With 200 bikes donated from people's unused or outworn bicycles, the program charges users only $25 a year to use the brightly-green painted bikes. "The program injected 200 bikes into the community that would otherwise be sitting in a garage," said Everill.  It also brought people of different backgrounds together, and allowed some who did not own a car or without access to bike shops (there are none in Collingswood itself), to ride bikes. Nearby bike shops were also asked to help repair the bicycles at a cost, but children in the neighborhood were inspired to come in and learn bike repair, said Everill.

A rider from the 2009 Morristown Halloween Ride
Kendra Arnold of Morristown Critical Mass and or Morristown Bike Ride charmed the crowd with her stories about a critical mass bike ride which she started in 2007, and evolved to a 3.54-mile monthly bike ride for all to come and join.

The first rides went off despite then Mayor Donald Cresitelo's objections to putting bike lanes in Morristown. "He called it "the stupidest thing he had ever heard," said Arnold, "because men in their thousand dollar suits  and women who did not want to mess up their hair, would not want to ride to work."

(In 2010, the former Morristown mayor was ordered to pay an $11,375 fine for alleged campaign finance violations during his 2005 mayoral run, according to the Election Law Enforcement Commission.)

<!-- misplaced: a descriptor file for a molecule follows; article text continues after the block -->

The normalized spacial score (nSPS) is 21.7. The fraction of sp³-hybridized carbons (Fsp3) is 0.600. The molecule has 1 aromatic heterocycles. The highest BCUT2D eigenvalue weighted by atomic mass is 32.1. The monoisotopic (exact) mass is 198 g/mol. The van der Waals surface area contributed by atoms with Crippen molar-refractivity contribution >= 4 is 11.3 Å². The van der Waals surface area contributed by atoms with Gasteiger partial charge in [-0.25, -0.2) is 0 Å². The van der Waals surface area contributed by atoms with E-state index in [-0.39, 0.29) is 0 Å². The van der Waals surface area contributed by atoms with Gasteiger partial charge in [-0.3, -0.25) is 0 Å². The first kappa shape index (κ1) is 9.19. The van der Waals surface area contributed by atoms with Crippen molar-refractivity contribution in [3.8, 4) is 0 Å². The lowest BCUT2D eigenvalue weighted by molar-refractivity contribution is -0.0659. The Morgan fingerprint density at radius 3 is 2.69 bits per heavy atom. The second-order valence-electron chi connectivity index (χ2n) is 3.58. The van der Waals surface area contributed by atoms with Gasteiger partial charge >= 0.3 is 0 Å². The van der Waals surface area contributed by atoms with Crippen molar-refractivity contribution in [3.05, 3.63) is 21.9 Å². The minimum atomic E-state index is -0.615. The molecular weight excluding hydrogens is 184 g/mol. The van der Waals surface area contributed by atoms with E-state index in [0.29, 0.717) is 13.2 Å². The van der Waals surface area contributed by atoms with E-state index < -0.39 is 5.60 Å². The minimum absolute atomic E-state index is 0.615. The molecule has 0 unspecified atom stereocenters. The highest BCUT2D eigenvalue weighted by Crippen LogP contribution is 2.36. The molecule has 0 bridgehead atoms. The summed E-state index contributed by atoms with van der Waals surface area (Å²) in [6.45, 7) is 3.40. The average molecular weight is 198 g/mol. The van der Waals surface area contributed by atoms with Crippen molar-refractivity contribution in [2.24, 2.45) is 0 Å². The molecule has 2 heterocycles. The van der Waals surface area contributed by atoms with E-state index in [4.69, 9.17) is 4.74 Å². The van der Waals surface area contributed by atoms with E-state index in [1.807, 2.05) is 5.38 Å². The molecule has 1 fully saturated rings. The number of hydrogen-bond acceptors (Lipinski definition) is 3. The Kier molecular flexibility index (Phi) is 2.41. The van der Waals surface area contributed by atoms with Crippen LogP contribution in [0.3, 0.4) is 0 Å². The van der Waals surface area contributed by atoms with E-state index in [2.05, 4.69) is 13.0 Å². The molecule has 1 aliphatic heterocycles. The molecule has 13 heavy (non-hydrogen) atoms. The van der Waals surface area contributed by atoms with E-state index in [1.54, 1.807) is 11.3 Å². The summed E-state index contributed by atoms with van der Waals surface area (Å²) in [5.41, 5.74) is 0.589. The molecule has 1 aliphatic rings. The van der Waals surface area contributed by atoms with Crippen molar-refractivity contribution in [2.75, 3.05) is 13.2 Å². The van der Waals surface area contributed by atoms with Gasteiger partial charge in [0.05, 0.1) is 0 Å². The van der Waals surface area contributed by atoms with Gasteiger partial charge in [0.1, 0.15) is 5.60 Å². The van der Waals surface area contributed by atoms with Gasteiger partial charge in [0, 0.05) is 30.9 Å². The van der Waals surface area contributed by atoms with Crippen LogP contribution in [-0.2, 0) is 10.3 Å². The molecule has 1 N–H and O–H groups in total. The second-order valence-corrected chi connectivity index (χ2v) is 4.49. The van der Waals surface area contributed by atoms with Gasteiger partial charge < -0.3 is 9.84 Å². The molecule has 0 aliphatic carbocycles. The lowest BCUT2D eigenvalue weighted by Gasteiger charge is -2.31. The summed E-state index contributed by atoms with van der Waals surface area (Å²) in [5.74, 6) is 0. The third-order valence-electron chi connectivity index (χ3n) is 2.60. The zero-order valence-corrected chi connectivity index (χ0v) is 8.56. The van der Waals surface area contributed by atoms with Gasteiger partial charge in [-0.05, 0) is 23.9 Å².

That was in 2007, and the monthly ride has been a tremendous success since then, attracting on average 200 riders, and enjoying free police entourages for safety. It might be enough to provoke jealousy from cyclists taking place in critical mass events in New York where they are going through a period of harassment from police. "We keep going through red lights after the green and the police don't seem to mind," said Arnold.

The ride uses themes to attract non-cyclists, like the Zombie ride: "Maybe they don't want to ride but they do want to be a zombie," said Arnold to laughter.  In 2008, even a police chief and several council members ignored the mayor's negative pronouncement by showing up regularly, and soon the ride became a safe place for children to ride around town said Arnold.